The Federal Reserve is looking to take volatility out of the financial markets by changing the rules of stress tests on big banks, and eliminating the pass or fail grades.
The Fed would replace the pass or fail grade with simply giving banks a capital ratio that the lender must meet during the following year, according to an article by Ryan Tracy for The Wall Street Journal.
This year, the 35 largest banks in the U.S. passed the first round of the Fed’s annual stress test, but during the second round of stress tests, one bank could still fail the exam.
From the article:
The changes, set in motion during the Obama administration and continuing under President Donald Trump, reflect the Fed’s uneasiness with surprising bankers and financial markets with bad news, such as Citigroup Inc.’s unexpected stress-test failure in 2014.
The modifications also demonstrate how Fed officials have grown more comfortable with big banks’ risk-management chops after the 2008 financial crisis exposed significant weaknesses. Last year, no banks failed, the first time that happened since the Fed began disclosing annual results in 2012.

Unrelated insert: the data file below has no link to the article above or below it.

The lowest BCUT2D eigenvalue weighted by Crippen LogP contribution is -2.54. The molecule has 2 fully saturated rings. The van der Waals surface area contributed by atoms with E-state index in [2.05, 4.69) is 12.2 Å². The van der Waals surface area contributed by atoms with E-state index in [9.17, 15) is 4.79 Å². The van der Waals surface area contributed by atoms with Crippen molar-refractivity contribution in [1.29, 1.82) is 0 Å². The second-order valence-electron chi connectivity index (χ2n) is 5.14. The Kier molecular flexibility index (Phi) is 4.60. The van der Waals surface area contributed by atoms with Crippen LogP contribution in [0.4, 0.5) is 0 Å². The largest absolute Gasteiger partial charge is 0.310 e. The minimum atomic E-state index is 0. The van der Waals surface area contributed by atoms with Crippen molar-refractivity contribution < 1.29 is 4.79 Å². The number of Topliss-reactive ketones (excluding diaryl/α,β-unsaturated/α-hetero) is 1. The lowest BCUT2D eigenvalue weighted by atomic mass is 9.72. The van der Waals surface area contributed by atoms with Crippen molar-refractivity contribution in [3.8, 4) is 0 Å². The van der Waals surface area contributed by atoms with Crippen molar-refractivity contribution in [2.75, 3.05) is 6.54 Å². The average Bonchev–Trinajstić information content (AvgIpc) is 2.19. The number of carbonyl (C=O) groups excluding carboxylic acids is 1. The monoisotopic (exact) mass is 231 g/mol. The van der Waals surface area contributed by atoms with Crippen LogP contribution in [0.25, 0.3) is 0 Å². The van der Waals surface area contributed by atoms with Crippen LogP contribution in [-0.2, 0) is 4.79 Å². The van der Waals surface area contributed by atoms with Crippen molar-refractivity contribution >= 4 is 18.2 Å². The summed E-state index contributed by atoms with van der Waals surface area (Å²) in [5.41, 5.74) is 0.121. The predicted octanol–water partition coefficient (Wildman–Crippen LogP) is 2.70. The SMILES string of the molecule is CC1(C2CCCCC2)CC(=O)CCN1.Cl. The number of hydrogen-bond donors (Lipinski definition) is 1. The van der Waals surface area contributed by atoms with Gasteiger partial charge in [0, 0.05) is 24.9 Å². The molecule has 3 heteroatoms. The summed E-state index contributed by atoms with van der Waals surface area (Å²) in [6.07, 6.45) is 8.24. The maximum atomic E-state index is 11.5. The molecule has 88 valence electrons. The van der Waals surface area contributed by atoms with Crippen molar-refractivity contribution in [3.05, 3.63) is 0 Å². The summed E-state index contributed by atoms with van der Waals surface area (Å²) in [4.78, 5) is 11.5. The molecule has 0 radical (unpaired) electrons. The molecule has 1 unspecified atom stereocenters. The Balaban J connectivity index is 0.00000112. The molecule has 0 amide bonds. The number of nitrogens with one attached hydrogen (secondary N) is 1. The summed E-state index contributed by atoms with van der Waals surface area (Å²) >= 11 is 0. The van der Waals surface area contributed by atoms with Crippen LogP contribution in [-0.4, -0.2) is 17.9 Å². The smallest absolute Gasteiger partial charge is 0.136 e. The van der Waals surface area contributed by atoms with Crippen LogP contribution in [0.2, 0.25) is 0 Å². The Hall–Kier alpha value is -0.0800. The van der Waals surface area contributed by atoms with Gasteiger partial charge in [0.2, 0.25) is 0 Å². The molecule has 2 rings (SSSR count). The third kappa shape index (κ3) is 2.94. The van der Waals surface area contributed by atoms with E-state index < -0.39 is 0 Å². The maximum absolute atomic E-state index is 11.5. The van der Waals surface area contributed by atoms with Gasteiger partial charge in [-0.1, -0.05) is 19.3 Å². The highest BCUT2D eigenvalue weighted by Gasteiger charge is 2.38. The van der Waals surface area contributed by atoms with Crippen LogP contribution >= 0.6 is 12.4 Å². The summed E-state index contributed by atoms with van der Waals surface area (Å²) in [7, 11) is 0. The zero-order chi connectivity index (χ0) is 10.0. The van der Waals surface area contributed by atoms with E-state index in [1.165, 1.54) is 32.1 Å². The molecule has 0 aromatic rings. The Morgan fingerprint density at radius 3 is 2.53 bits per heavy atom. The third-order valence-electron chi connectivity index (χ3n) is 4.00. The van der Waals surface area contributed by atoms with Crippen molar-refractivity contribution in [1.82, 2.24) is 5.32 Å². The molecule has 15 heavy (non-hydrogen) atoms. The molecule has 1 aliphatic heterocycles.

The upcoming changes could mean banks save millions of dollars in compliance costs as there will be less urgency to invest in passing the tests.
In the model the Fed is now considering, a bank’s performance on the stress test would not result in a pass or fail, but rather would determine the bank’s capital requirements for the following year. In order to comply with the requirements, banks would have to limit shareholder payouts.
Essentially, the results would remain the same, but there would be less public rebuke, the article states.
The Fed hopes to implement its new changes for the 2019 exams and is currently reviewing public comments on the changes.